With the way they currently report, they’ll only get 3, possibly 4, more reports in before the election, they need to show they are doing better at it a lot sooner so the Australian public can actually get that information straight, and not filtered through a couple of dodgy Australian articles.

      The sooner/quicker that type of information dissemination and shenanigans can be sorted, the better things will actually be for the NBN.

      • Anthony Wasiukiewicz
        Posted 10/12/2012 at 5:57 pm | Permalink |

        “With the way they currently report, they’ll only get 3, possibly 4, more reports in before the election,”

        I know, let’s do monthly reports.. No, Weekly.
        Umm. No. Let’s get NBNco to give us Daily reports.
        Hourly reports…
        When they arrive, when they leave, when the go to the toilet, and when they look north…..

        Short term reports provide short term glimpses/trends…

        It isn’t an accurate evaluation and all it does is distract from what they should be doing.
        And that is building the thing…

        Quarterly reports are enough.

        • Tinman_au
          Posted 10/12/2012 at 6:47 pm | Permalink |

          “I know, let’s do monthly reports.. No, Weekly.
          Umm. No. Let’s get NBNco to give us Daily reports.
          Hourly reports…”

          Now your just being silly…

          Within 12 months, I hope the current “less than a handful” of reports will be enough for NBNCo to overcome the Murdoch Media’s war that’s going to be waged against it…

          • Posted 10/12/2012 at 6:56 pm | Permalink |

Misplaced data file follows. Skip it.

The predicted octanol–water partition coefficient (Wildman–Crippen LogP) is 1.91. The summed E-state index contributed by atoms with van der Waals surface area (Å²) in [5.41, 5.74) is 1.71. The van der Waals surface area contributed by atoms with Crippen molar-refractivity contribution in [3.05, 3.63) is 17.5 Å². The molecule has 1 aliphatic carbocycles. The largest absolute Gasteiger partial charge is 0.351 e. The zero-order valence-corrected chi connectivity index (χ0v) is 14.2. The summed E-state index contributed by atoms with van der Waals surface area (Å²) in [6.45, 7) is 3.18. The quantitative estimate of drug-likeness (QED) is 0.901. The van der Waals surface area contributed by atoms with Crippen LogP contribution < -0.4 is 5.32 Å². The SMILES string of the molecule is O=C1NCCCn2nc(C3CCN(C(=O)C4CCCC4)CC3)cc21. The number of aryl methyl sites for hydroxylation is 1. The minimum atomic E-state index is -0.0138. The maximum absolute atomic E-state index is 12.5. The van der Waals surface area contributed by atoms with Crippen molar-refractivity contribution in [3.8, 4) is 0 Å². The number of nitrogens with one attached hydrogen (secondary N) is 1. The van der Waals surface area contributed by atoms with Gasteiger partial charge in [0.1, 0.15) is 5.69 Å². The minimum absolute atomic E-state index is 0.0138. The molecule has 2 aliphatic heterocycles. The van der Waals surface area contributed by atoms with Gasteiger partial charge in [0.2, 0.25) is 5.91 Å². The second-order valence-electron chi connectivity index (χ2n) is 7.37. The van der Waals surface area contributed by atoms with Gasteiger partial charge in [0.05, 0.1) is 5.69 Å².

@Tinman

            Let’s be honest here- You could do DAILY reports, with an exact timeframe for when every household was going to be connected….and for many, MANY voters it would mean squat to them.

            The NBN is a secondary of not, for alot, tertiary consideration for voters. Unfortunately, asylum seeker policy (which affects all of <20 000 people a year) and the Carbon Tax (shown to not be a 3-headed Chimera) coupled with ingrained political bias, is what people in this country vote for.

            All the smear from MSM about the NBN will largely be ignored by the rusted on Conservatives, as much as it will be by stolid, blue-collar workers. They're ALL going to vote based on already decided bias.

            The swing voters are the key and for them, the scandals of parliament, the "inhuman" asylum policies, the real affect of the Carbon tax, is what is going to influence their vote. Perhaps some small number, 0.2, maybe 0.7%, might vote as a direct consequence of the NBN. But with the latest polls showing, what was it, only some 23% of people believe the NBN won't continue under the Coalition? It seems unlikely to be a large vote winner. It is simply too "old news" to be that effective- after all, the same argument is always used- it's been going for "5 years" and many people haven't seen anything. They won't, right up until the day someone bangs on their door to install it.

            The amount of reporting of numbers NBNCo. does will be relevant for us select few who follow it and the policy makers. That's it. To the public at large, they are just that- more numbers.

          • Anthony Wasiukiewicz
            Posted 10/12/2012 at 8:41 pm | Permalink |

            Yes I was being silly. But it illustrated a point.
            It was mentioned above in the comments, you can report it daily, but the rollout wouldn’t change.
            All we would get is a distraction from the real issue.

            And that is ‘Is it being built?’